Using Ktor for creating REST APIs for mobile (part 2)

Tram Ho

Continuing after Part 1, here we will dive into the settings and define classes and functions from IntelliJ to handle client-side API calls.

Building the Model class

To interact with the data stored from Postgres we need to build the corresponding model classes in conjunction with the use of the repository . As described from part 1, we will need to build two classes User and Todo

First we create a folder called models and define a User class with the following content:

This class is used to create a User with the required components, including email, name and password in the form of a hash, which helps to increase database security

Next in the models directory we create a class called Todo :

This class is effective for declaring the to-do information of a user, with parameters such as the user ID, the content of the to-do job, and the status of the completed job.

Building the Database classes

In this step we will create classes to help interact with the database tables.

First we create a folder called repository to store these related classes. Next we create a file named Users to help create the user table on the database, the file has the following content:

The above class will help us create a user object with 4 columns: id, email, name and password. This makes it possible to save user information into the database easily.

Next, in the repository folder, we create another Todos object with the following content:

This class will help create the Todos object with the link to the user id in the Users table.

Next, we create a classs named DatabaseFactory to help create necessary tables and basic settings to connect to Postgres database.

The above class will contain 3 functions:

  • Init () function: initiates connection to the database and creates 2 tables, Users and Todos
  • Hikari () function: set the parameters required for connecting to the database, the parameters we have configured in the previous step include JDBC_DRIVER , JDBC_DATABASE_URL . If we use a different account than the default postgres account, we need two additional parameters: DB_USER , DB_PASSWORD to help authenticate the connection to the database.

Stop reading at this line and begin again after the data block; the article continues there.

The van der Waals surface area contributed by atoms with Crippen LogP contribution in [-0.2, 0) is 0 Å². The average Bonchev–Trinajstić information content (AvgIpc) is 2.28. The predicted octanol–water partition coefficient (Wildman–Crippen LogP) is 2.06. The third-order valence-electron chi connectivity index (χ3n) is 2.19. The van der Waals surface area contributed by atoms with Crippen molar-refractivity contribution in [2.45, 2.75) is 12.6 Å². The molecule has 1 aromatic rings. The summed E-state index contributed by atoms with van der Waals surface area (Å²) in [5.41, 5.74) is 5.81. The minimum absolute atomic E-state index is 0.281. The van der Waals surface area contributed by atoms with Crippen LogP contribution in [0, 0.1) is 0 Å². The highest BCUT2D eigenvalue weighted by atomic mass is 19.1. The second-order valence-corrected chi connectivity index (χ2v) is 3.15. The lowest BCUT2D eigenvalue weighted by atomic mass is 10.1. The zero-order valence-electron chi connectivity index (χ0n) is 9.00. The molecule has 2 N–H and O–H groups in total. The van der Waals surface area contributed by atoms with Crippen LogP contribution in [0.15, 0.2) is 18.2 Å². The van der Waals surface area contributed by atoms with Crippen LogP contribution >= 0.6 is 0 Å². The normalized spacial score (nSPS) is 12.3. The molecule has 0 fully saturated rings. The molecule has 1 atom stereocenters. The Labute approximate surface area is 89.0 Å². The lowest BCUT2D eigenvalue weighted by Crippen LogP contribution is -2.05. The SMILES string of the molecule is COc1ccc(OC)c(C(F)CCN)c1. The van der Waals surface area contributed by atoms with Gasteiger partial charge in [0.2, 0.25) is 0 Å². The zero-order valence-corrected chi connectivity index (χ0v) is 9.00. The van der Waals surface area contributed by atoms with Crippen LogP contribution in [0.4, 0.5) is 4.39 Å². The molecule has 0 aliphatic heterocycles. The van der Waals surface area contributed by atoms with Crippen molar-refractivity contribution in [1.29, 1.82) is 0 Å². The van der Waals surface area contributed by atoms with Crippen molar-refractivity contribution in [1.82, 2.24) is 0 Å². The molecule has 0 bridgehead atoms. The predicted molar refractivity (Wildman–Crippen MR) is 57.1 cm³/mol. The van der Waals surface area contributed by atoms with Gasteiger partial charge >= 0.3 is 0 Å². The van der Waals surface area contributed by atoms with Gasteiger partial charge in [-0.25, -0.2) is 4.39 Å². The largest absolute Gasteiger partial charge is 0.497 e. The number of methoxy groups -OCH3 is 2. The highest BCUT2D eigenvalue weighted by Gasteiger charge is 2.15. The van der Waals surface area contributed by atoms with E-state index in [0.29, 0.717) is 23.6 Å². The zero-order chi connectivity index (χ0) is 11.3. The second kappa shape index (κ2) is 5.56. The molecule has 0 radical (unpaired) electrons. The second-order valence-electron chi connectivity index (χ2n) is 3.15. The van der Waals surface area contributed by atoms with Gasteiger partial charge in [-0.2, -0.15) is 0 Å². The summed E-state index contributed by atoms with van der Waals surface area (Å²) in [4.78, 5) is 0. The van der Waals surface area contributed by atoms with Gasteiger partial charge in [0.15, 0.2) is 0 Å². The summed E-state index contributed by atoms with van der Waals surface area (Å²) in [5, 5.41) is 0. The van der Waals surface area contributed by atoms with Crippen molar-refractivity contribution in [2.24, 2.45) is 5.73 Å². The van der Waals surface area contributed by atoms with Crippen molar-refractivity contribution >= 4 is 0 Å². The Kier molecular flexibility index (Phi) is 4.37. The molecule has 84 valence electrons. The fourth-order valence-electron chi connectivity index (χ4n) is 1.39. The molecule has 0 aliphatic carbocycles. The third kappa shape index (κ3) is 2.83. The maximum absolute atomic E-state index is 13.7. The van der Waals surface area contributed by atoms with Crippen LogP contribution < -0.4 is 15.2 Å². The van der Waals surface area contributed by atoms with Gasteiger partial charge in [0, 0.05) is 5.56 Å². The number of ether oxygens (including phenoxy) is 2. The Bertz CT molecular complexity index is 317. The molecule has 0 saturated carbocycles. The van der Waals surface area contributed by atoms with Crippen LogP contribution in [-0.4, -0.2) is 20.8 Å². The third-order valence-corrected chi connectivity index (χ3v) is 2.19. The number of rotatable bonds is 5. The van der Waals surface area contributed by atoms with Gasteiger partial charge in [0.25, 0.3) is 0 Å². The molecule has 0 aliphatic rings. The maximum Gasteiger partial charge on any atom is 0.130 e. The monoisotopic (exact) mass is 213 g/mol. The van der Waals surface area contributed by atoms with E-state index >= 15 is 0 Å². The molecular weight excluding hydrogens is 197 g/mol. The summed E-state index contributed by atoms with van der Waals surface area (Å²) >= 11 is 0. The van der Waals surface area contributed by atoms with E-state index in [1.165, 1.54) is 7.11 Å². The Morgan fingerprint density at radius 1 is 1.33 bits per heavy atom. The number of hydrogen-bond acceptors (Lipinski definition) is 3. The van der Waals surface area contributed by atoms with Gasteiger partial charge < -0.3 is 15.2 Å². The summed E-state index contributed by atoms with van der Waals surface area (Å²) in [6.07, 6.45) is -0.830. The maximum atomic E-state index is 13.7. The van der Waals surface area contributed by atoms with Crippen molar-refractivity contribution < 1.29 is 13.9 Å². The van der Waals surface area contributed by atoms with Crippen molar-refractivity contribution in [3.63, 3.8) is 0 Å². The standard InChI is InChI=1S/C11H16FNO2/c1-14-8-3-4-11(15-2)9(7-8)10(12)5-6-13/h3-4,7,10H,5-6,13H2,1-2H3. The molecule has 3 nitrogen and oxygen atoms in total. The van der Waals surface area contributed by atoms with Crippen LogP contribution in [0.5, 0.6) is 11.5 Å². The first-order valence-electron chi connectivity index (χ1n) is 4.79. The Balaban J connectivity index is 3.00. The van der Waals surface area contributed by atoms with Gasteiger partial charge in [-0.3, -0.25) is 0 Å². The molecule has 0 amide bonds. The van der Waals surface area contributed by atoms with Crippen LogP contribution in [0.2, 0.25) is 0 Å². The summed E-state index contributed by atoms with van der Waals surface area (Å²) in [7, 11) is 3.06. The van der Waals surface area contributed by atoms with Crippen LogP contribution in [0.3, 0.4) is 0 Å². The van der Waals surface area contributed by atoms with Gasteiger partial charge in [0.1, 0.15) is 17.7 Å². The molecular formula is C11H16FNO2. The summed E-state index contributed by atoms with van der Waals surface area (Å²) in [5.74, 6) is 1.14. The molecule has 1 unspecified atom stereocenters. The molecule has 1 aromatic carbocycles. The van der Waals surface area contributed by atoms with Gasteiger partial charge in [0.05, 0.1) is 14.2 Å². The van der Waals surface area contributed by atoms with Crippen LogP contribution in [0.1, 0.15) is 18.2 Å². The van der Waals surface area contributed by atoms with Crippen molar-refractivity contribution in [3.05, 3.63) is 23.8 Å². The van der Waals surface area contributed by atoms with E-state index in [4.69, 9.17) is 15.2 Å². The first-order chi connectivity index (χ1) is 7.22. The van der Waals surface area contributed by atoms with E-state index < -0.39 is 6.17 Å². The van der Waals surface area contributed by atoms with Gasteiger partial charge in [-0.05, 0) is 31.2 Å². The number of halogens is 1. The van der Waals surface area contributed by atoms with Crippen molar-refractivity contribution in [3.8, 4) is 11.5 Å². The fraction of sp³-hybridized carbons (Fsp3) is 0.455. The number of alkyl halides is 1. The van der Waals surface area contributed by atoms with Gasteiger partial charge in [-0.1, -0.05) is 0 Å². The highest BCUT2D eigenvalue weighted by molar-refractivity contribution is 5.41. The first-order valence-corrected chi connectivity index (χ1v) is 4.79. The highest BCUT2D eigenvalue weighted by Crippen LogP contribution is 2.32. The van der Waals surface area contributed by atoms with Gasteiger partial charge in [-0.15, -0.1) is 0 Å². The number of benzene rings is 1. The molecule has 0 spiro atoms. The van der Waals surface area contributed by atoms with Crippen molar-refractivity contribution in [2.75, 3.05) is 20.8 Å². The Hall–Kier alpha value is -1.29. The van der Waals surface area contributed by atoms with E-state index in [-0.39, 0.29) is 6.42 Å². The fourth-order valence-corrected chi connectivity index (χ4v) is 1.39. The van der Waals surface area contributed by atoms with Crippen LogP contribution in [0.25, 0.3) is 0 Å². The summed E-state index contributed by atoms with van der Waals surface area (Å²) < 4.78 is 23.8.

• DbQuery (block: () -> T) : uses Coroutines mechanism to run function calls to database in IO thread, helping server processing tasks without being slow and interrupted.

Create Repository for managing functions that call to Database

In this step we will define methods to access and manipulate Postgres database from within IntelliJ project.

To do this in the repository folder we add an interface named Repostiory and declare the methods as follows:

We can see this inteface includes methods: adding users, finding users by id and email, adding jobs and getting user lists. All functions use Coroutines mechanism to make the operation run asynchronously, without interrupting the server.

Next we will implement the installation of these methods. At the repository folder we create a file called TodoRepository to start the installation, the content is as follows:

Here we see the addUser function will receive the input parameters as email string and password. Based on the markings inside the body of the function we can see that it includes the main steps:

  1. Use the InsertStatement statement of the Exposed library we previously declared in the build.gradle file to help add data to the Postgres database.
  2. dbQuery uses the Coroutines mechanism to run database manipulation functions.
  3. Use the insert statement available from the Table class to proceed with adding a record to the table.
  4. Implement the rowToUser function to serve the conversion of data types from ResultRow to User .

The remaining functions such as findUser , addTodo , getTodos follow the same mechanism as above.

Build classes for User authentication

When working with user-related data, we need to build authentication classes to help the server build security and serve the right senders. In the previous project creation step we chose the authentication method as JWT , now we will create methods based on this method.

First, we create a folder called auth . From that directory, create the Auth.kt file with the following content:

The above file has the effect of retrieving the hashKey through the environment variable SECRET_KEY we created from the previous step and a function to hash any string using the HmacSHA1 algorithm.

Next in the auth directory, we create a JwtService.kt file with the content:

This file helps us create a JWT service that validates client requests. The generateToken function creates a token used for authenticating user requests after the user has successfully logged in. This token chain will expire in 24h.

Finally, in this auth directory, we create an additional MySession data class to store the user’s session , the content is the user’s id.

Update the configuration for running Application

In this step, we will use the classes defined above to reconfigure the running server.

In the Application.kt file, we replace the MySession class with the Mysession class we just created. Below the install (Sessions) command, add the following code: